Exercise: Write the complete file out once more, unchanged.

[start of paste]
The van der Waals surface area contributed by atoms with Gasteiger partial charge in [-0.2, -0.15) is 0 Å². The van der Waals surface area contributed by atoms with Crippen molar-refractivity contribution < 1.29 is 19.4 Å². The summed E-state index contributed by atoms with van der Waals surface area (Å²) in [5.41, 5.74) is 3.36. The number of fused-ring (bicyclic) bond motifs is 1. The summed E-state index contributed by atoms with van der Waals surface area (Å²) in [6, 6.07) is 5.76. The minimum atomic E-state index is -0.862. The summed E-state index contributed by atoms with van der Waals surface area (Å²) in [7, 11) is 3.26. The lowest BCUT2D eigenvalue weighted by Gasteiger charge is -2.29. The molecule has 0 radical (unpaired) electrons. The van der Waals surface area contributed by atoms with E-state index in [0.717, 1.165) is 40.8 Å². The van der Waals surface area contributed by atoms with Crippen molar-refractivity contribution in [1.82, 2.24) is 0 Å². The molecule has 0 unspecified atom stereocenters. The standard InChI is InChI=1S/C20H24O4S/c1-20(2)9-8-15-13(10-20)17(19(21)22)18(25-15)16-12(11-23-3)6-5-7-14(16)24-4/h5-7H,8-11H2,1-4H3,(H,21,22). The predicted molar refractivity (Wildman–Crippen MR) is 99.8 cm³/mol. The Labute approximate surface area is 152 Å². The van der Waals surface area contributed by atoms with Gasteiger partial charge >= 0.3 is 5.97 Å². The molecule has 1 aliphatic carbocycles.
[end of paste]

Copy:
The van der Waals surface area contributed by atoms with Gasteiger partial charge in [-0.2, -0.15) is 0 Å². The van der Waals surface area contributed by atoms with Crippen molar-refractivity contribution < 1.29 is 19.4 Å². The summed E-state index contributed by atoms with van der Waals surface area (Å²) in [5.41, 5.74) is 3.36. The number of fused-ring (bicyclic) bond motifs is 1. The summed E-state index contributed by atoms with van der Waals surface area (Å²) in [6, 6.07) is 5.76. The minimum atomic E-state index is -0.862. The summed E-state index contributed by atoms with van der Waals surface area (Å²) in [7, 11) is 3.26. The lowest BCUT2D eigenvalue weighted by Gasteiger charge is -2.29. The molecule has 0 radical (unpaired) electrons. The van der Waals surface area contributed by atoms with E-state index in [0.717, 1.165) is 40.8 Å². The van der Waals surface area contributed by atoms with Crippen molar-refractivity contribution in [1.82, 2.24) is 0 Å². The molecule has 0 unspecified atom stereocenters. The standard InChI is InChI=1S/C20H24O4S/c1-20(2)9-8-15-13(10-20)17(19(21)22)18(25-15)16-12(11-23-3)6-5-7-14(16)24-4/h5-7H,8-11H2,1-4H3,(H,21,22). The predicted molar refractivity (Wildman–Crippen MR) is 99.8 cm³/mol. The Labute approximate surface area is 152 Å². The van der Waals surface area contributed by atoms with Gasteiger partial charge >= 0.3 is 5.97 Å². The molecule has 1 aliphatic carbocycles.